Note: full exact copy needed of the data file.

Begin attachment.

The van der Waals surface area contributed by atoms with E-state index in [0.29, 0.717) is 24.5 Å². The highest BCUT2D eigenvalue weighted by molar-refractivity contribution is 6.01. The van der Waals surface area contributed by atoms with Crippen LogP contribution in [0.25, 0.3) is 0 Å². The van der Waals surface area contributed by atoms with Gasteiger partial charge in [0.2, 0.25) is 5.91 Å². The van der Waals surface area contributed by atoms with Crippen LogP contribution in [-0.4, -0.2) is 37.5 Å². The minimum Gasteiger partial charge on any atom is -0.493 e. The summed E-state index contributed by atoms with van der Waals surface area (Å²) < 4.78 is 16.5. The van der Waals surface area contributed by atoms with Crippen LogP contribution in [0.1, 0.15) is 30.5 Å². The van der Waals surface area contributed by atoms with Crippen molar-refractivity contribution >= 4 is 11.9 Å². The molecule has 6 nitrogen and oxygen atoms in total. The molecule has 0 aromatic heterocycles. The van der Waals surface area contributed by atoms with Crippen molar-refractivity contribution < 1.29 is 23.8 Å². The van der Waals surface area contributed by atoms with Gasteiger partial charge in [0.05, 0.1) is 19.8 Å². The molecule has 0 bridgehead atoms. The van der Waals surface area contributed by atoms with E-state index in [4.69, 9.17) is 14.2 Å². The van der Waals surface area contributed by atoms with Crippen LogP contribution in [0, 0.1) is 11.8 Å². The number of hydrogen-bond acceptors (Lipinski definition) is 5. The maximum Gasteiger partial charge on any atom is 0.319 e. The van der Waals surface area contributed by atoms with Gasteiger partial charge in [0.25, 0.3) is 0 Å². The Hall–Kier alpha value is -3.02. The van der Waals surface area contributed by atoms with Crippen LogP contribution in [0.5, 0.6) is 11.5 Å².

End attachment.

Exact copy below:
The van der Waals surface area contributed by atoms with E-state index in [0.29, 0.717) is 24.5 Å². The highest BCUT2D eigenvalue weighted by molar-refractivity contribution is 6.01. The van der Waals surface area contributed by atoms with Crippen LogP contribution in [0.25, 0.3) is 0 Å². The van der Waals surface area contributed by atoms with Gasteiger partial charge in [0.2, 0.25) is 5.91 Å². The van der Waals surface area contributed by atoms with Crippen LogP contribution in [-0.4, -0.2) is 37.5 Å². The minimum Gasteiger partial charge on any atom is -0.493 e. The summed E-state index contributed by atoms with van der Waals surface area (Å²) < 4.78 is 16.5. The van der Waals surface area contributed by atoms with Crippen LogP contribution in [0.1, 0.15) is 30.5 Å². The van der Waals surface area contributed by atoms with Crippen molar-refractivity contribution >= 4 is 11.9 Å². The molecule has 6 nitrogen and oxygen atoms in total. The molecule has 0 aromatic heterocycles. The van der Waals surface area contributed by atoms with Crippen molar-refractivity contribution < 1.29 is 23.8 Å². The van der Waals surface area contributed by atoms with Gasteiger partial charge in [0.05, 0.1) is 19.8 Å². The molecule has 0 bridgehead atoms. The van der Waals surface area contributed by atoms with E-state index in [4.69, 9.17) is 14.2 Å². The van der Waals surface area contributed by atoms with Crippen LogP contribution in [0, 0.1) is 11.8 Å². The number of hydrogen-bond acceptors (Lipinski definition) is 5. The maximum Gasteiger partial charge on any atom is 0.319 e. The van der Waals surface area contributed by atoms with Gasteiger partial charge in [0.25, 0.3) is 0 Å². The Hall–Kier alpha value is -3.02. The van der Waals surface area contributed by atoms with Crippen LogP contribution in [0.5, 0.6) is 11.5 Å².